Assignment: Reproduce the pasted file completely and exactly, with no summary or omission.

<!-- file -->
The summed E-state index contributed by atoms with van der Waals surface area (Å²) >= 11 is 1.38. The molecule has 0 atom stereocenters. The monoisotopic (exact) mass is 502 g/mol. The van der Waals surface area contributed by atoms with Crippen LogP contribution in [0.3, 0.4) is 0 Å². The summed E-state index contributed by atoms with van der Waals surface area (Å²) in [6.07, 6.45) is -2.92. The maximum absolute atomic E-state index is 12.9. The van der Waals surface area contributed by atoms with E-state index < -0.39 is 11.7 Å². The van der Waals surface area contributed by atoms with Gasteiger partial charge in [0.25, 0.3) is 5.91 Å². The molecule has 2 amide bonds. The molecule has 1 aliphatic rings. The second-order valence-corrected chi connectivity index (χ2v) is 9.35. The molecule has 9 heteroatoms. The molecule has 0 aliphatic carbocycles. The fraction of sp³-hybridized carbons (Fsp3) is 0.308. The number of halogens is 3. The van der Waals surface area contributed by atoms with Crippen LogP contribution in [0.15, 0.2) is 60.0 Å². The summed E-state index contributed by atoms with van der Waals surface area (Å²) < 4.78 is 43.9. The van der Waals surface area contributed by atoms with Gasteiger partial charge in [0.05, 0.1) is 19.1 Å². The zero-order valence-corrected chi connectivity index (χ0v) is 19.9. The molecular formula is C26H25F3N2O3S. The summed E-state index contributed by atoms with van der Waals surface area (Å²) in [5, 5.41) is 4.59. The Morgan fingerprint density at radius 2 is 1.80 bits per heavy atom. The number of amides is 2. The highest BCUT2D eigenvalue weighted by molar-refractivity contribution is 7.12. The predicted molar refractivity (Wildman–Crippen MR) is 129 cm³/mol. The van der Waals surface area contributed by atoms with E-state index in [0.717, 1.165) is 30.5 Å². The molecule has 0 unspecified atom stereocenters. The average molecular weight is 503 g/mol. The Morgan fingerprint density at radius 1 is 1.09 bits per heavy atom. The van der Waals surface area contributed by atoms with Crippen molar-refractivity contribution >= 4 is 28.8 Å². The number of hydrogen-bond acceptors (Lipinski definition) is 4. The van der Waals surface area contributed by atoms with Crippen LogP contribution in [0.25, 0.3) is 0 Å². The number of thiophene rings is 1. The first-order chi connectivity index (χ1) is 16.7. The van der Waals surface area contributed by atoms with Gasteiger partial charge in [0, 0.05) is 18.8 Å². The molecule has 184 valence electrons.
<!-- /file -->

The summed E-state index contributed by atoms with van der Waals surface area (Å²) >= 11 is 1.38. The molecule has 0 atom stereocenters. The monoisotopic (exact) mass is 502 g/mol. The van der Waals surface area contributed by atoms with Crippen LogP contribution in [0.3, 0.4) is 0 Å². The summed E-state index contributed by atoms with van der Waals surface area (Å²) in [6.07, 6.45) is -2.92. The maximum absolute atomic E-state index is 12.9. The van der Waals surface area contributed by atoms with E-state index < -0.39 is 11.7 Å². The van der Waals surface area contributed by atoms with Gasteiger partial charge in [0.25, 0.3) is 5.91 Å². The molecule has 2 amide bonds. The molecule has 1 aliphatic rings. The second-order valence-corrected chi connectivity index (χ2v) is 9.35. The molecule has 9 heteroatoms. The molecule has 0 aliphatic carbocycles. The fraction of sp³-hybridized carbons (Fsp3) is 0.308. The number of halogens is 3. The van der Waals surface area contributed by atoms with Crippen LogP contribution in [0.15, 0.2) is 60.0 Å². The summed E-state index contributed by atoms with van der Waals surface area (Å²) < 4.78 is 43.9. The van der Waals surface area contributed by atoms with Gasteiger partial charge in [0.05, 0.1) is 19.1 Å². The zero-order valence-corrected chi connectivity index (χ0v) is 19.9. The molecular formula is C26H25F3N2O3S. The summed E-state index contributed by atoms with van der Waals surface area (Å²) in [5, 5.41) is 4.59. The Morgan fingerprint density at radius 2 is 1.80 bits per heavy atom. The number of amides is 2. The highest BCUT2D eigenvalue weighted by molar-refractivity contribution is 7.12. The predicted molar refractivity (Wildman–Crippen MR) is 129 cm³/mol. The van der Waals surface area contributed by atoms with E-state index in [0.717, 1.165) is 30.5 Å². The molecule has 0 unspecified atom stereocenters. The average molecular weight is 503 g/mol. The Morgan fingerprint density at radius 1 is 1.09 bits per heavy atom. The van der Waals surface area contributed by atoms with Crippen molar-refractivity contribution >= 4 is 28.8 Å². The number of hydrogen-bond acceptors (Lipinski definition) is 4. The van der Waals surface area contributed by atoms with Crippen LogP contribution in [0.25, 0.3) is 0 Å². The number of thiophene rings is 1. The first-order chi connectivity index (χ1) is 16.7. The van der Waals surface area contributed by atoms with Gasteiger partial charge in [0, 0.05) is 18.8 Å². The molecule has 184 valence electrons.